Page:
After learning that the first assassination attempt had failed, Princip thought about where he might make another attempt.  He waited outside a place called Schiller’s Delicatessen near the Latin Bridge over the Miljacka River.  On the drive from the city hall to the hospital, the driver of the Archduke’s car made a wrong turn. The driver stopped the car to correct his mistake. However, there was no reverse gear in the car, so security men had to push the car backwards. Unfortunately for millions of people, the car had stopped right in front of Schiller’s Delicatessen.

Princip stepped forward and fired twice with a pistol from a distance of only five feet away. He hit Franz Ferdinand in the jugular vein, and Sophie in the abdomen. Both died in the car on the way to the hospital.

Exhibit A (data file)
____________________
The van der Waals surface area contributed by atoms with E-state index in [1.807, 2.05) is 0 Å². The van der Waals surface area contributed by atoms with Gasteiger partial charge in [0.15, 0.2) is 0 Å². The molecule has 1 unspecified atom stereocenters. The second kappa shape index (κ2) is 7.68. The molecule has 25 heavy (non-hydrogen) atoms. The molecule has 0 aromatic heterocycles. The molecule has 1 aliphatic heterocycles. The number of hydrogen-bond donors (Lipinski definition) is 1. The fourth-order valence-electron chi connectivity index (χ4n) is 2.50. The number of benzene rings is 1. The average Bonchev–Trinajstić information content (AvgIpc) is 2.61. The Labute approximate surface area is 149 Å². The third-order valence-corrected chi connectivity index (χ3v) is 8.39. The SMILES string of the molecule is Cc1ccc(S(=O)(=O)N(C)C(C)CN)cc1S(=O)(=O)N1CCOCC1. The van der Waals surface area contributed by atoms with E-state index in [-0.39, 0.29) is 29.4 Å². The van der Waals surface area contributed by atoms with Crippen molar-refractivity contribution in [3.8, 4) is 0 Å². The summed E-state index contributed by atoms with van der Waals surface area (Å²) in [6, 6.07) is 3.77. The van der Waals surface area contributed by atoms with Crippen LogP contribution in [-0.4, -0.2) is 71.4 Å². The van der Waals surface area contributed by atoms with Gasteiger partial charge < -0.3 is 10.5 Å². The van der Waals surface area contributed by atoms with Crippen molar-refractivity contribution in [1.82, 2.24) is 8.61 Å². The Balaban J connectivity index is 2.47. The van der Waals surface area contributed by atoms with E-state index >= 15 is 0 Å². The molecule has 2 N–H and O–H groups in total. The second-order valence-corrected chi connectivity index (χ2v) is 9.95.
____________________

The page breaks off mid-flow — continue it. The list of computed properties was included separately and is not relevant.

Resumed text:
Franz Ferdinand's tunic
Archduke Franz Ferdinand’s tunic, with original blood stains.

The assassination set off a chain reaction of events that led to the Great War of 1914-1918.  Millions of people died, empires crumbled, and 20th century history started down a dark path which lasted for the next 70 years.

On the day of the crimes Princip was 27 days short of being 20 years old, so by law he couldn’t be charged with the death penalty. Instead he was sentenced to 20 years in prison. However, he died three years later in prison of tuberculosis and malnutrition.

While in Vienna I read that the Museum of Military History (the Heeresgeschichtliches Museum opened a new wing of the museum devoted to telling the story of World War I and commemorating the 100 year anniversary of the start of the conflict. As a history buff, and especially a 20th century military history buff, I knew I had to pay a visit to this somewhat obscure Austrian museum.

ceiling of Military History Museum
The ceiling of Vienna’s Military History Museum.

After a subway ride, a tram ride, and a rainy hike through a park, I finally made it to the Museum. The new World War I exhibits were excellent. I highly recommend a visit to this museum if you like history and find yourself in Vienna someday.